Monday, November 20, 2017 at 12:15pm to 1:30pm
Uris Hall, G08 Central Campus
The Gayer Anderson twins, Robert Grenville Gayer Anderson and Thomas Gayer Anderson, collected Indian miniature paintings during the height of the British Raj in the 1920s. Unlike early British colonial officers in the eighteenth century, local Indic rulers never gifted paintings or objects to the Gayer Andersons. Rather, the brothers collected based on the premise of “taste,” which was inflected by their sexual desires. In this talk, I discuss the Gayer Anderson twins in order to investigate how museum personnel either suppressed or heralded the figuration of desire within their Indian miniature painting collection and within their drawings. Through which, I question colonial and national discourses that bound erotica and decadency to Indian miniatures, and to their respective rulers more generally, and not to individual European collectors and agents of empire who participated in a sexual and racialized economy while in service.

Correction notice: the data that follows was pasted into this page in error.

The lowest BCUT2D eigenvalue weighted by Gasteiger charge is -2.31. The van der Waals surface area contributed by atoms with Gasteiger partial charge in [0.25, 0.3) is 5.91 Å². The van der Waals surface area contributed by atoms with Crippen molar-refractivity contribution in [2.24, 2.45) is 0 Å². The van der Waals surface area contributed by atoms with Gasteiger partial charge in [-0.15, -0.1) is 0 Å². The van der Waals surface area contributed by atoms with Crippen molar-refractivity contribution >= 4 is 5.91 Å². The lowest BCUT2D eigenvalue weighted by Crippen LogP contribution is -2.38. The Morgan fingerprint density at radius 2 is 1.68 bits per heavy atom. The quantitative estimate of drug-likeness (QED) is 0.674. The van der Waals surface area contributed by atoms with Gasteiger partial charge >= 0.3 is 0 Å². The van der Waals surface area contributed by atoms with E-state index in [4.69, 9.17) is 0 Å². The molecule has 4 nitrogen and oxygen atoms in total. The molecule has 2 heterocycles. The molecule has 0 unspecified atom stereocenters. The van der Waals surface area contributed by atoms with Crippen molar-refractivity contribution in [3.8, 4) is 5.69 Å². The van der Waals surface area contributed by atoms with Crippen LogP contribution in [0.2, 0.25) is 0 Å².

Her doctoral dissertation, "Erotic Visions: Poetry, Literature, and Book Arts from Avadh India (1754-1857)," focuses on erotic miniatures such as representations of female nudes and amorous couples produced in and around the Indo-Islamic court of Avadh, India. Funding for her research has included Institute of Historical Research-Mellon Pre-dissertation Fellowship, the Metropolitan Museum of Art's Jane and Morgan Whitney Fellowship from their Islamic Department, American Institute for India Studies (AIIS) Junior Research Fellowship and the Asher Family Fellowship, American Institute of Pakistan Studies Fellowship, and a Provost Diversity Fellowship. Prior to her studies at Cornell, Natalia earned her B.A. in art history at the University California, Davis in 2008. In 2011, she received her M.A. from Columbia University in South Asian Studies.